Vinyl Vlog 640

Vinyl Vlog 640

Thursday, 07 March 2024
The Complicators – s/t – “86’ed”

A deeper look at the grooves pressed into The Complicators’ self-titled album. While it’s very easy for any critic to come off as surprised when a band reassembles a set of well-used, time-honored musical cliches and presents something which works, it’s far more difficult to find the flaw which ultimately causes that very familiar structure to fall apart and/or come off as completely irredeemable.How does one do it? How does one point to the problem which ultimately caused the house of cards to fall, while a similar band/album was successful? The problems that may cause one album to completely fall apart aren’t always easy to point to but, on The Complicators’ self-titled album, the fatal flaw in the music is easy to find: the problem lies wholly with singer/shouter Quincy Atkinson.

As soon as Atkinson opens his mouth in the opening cut of the A-side of The Complicators, the problem is clear; the guitars, bass and drums that support the singer are all melodic slabs of the finest punk fare, but Atkinson – who comes in far too high up in the mix and in a wholly invasive manner – completely derails the band’s running.

To be perfectly clear here: the problem lies in Atkinson’s performance and place in the mix – not his presence. His growling, near-guttural snarl renders his lyrics nearly incomprehensible and, because his voice is so high up in the mix, it swallows (or at least colors) everything else and, after that three and a half minutes (the duration of “Pressure” – the opening cut’s run-time), some listeners may already have had enough – but that’s only the first cut on the album.

As rocky as the A-side starts, there is not a whole lot of effort made by the band to try and rectify The Complicators‘ movement, thereafter. “K.Y.H.U.” [short for “Keep Your Hands Up” –ed] features a great drum performance that is still out-shouted by Atkinson – who also blots out the guitars and bass in the song – and while “Blink Of An Eye” finds the album’s producer turning up all the levels to try and at least match the singer, the result only “sort of” works as it produces the most listenable song on the side. “Trolls” follows that ground made by backsliding, unfortunately, and the side ends up wheedling its way to a close with Atkinson belting petty kiss-offs like “I don’t give a shit” in a tone that just ends up sounding like the great ballad of the sore loser.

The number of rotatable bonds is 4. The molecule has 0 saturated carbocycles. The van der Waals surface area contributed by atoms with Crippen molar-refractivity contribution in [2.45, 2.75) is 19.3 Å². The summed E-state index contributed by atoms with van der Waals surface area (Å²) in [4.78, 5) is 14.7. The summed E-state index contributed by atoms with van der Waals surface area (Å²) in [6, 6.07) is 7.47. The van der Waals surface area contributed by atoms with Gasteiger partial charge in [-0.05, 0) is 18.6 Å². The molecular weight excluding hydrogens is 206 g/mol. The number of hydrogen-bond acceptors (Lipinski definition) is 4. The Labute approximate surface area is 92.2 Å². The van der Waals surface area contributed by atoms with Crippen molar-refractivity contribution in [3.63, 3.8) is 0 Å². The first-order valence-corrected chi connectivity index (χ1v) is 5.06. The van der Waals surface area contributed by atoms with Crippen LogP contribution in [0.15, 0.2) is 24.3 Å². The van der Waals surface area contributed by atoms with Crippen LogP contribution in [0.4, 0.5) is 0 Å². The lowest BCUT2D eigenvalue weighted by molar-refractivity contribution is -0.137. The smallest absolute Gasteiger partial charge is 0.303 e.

As roughly as the A-side of The Complicators plays, the B-side features exactly no improvement – from start to finish. “Working Man” leads off with some more incendiary drumming and a solid center of thematic disillusionment (see lines like, “What happened to you? You were such a tough guy,” and, “What will you do with your life?” and comes dangerously close to succumbing to its own inferiority complex (it would have – had the song run longer than three minutes and twenty-two seconds) but, happily, the band does manage to steal some success from what could easily have been a completely wasted effort with “86ed.” “86ed” holds up well and has the good sense to not play over two and a half minutes, and “Time Has Come” manages to not sound too vocally laden, somehow, in spit of the fact that nothing about the band’s performance has really changed, thereby illustrating that the foibles so clearly apparent on this album were conscious decisions that the band and producer made. In spite of that, throw one more brick into this damned voyage (entitled “Street Diamonds”) before leaving listeners to walk away with them – or from them. One does get the impression that the band did put effort into the creation of this album, but they were wise enough to know when to cut their losses. Whether or not that is actually true will remain unclear until either the band reappears with another effort, or its members show up elsewhere – but those who run front-to-back with The Complicators may find themselves quickly hoping that the band gets relegated to the domain of urban myth before they have a chance to make a follow-up album. That way, the band and album can remain viewed as the sort of thing that everyone gets to think didn’t happen. [Bill Adams]


The Complicators’ self-titled album is out now. Buy it here on Pirates Press’ official site.

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